Several years back while teaching a Bible School class, I told the students that many young people rashly state that they will not be like their parents. The spontaneous laughter that erupted was evidence that many — if they hadn’t already said it — were thinking it.
The class took a more sober turn when I added that often people who make these statements are doomed to repeat the error of their parents. It’s not that this phrase has some magical properties that force the errors of one generation onto the next, rather, it is a principle of God’s word.
In Mathew 7:1-5, Jesus condemns judging saying that if we see a sliver in our brother’s eye, it indicates there is a log in ours. Jesus calls anyone who judges a hypocrite because they suffer from exactly the same problem.
When we judge our parents, it is a subtle indicator that we have exactly the same issues. But judging can also speak of unresolved issues between a child and parent.
More importantly, it may also suggest that the child hasn’t really forgiven their parents over these unresolved issues.
I had exactly the same problem. Though I resented the expectations that my father had put on me in sports, I repeated the same mistake with my son. The only thing that changed was the name of the game — instead of hockey, it was soccer.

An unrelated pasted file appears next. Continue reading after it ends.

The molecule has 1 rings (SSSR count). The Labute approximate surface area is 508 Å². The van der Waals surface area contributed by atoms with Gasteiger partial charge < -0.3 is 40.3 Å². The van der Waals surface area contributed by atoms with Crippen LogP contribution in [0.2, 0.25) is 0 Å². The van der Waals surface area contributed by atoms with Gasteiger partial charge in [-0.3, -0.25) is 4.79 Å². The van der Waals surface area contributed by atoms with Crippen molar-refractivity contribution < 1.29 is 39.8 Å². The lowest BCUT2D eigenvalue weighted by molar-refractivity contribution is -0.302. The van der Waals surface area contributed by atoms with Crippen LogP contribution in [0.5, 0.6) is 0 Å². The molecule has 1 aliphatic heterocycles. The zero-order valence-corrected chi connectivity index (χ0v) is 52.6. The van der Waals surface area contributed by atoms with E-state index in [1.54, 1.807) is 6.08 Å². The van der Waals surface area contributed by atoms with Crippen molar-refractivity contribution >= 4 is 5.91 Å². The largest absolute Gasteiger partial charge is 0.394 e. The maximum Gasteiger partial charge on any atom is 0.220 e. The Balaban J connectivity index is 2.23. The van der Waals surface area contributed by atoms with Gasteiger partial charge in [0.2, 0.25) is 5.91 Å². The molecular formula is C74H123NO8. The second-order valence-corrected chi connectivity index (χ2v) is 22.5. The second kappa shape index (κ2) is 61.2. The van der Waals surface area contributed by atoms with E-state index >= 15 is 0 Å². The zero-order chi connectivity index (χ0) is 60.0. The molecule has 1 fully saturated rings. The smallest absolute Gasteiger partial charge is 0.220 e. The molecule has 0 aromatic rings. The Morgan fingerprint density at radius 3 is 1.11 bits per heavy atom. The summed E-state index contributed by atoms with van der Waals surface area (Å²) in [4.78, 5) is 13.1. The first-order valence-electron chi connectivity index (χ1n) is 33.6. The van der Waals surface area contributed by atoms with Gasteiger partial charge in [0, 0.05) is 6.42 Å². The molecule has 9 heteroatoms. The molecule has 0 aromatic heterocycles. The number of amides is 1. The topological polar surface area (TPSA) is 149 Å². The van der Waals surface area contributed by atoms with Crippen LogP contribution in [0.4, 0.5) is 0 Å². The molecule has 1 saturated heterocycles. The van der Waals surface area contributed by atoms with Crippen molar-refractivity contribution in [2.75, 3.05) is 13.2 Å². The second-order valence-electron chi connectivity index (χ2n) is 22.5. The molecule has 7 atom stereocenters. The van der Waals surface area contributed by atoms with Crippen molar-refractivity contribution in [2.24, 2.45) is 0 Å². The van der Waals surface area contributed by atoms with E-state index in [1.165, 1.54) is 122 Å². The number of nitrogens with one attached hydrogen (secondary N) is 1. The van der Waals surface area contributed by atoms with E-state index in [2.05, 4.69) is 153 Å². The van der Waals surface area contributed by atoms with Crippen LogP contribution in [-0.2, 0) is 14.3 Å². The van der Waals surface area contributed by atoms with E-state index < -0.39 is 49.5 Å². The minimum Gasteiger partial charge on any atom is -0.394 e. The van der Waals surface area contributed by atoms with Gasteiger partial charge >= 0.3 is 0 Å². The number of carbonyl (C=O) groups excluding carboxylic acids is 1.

I knew I had to stop, but I was a driven man and powerless to change. I was only able to break this cyclical pattern by forgiving my father for the expectations he put on me.
Jacob faced similar issues in his life. As a young boy, his father Isaac openly preferred Jacob’s older brother Esau. The Bible tells us that Isaac loved Esau and nowhere is a similar statement made about Jacob:
28 Now Isaac loved Esau, because he had a taste for game, but Rebekah loved Jacob. (Genesis 25:28 NASV)
Jacob was undoubtedly wounded by this rejection and perhaps harboured some resentment.
However, though he personally experienced the scarring rejection of favouritism, Jacob would — in his own uncanny way — make exactly the same mistake when he had his own family.
In an ironic twist, he reversed the process preferring his youngest son Joseph over the oldest:
3 Now Israel (Jacob’s new name) loved Joseph more than all his sons, because he was the son of his old age; and he made him a varicolored tunic. (Genesis 37:3 NASV)
Perhaps through the preferential treatment he showed his youngest son Joseph, Jacob (who God renamed Israel) was subconsciously undoing the rejection he received as the youngest son of Isaac. But Jacob was doing exactly the same thing he resented his father for. He was favouring one son over the rest.
These repeating patterns in families are often subtle indicators of unresolved issues between a child and parents.
Only as we forgive can this pattern be broken.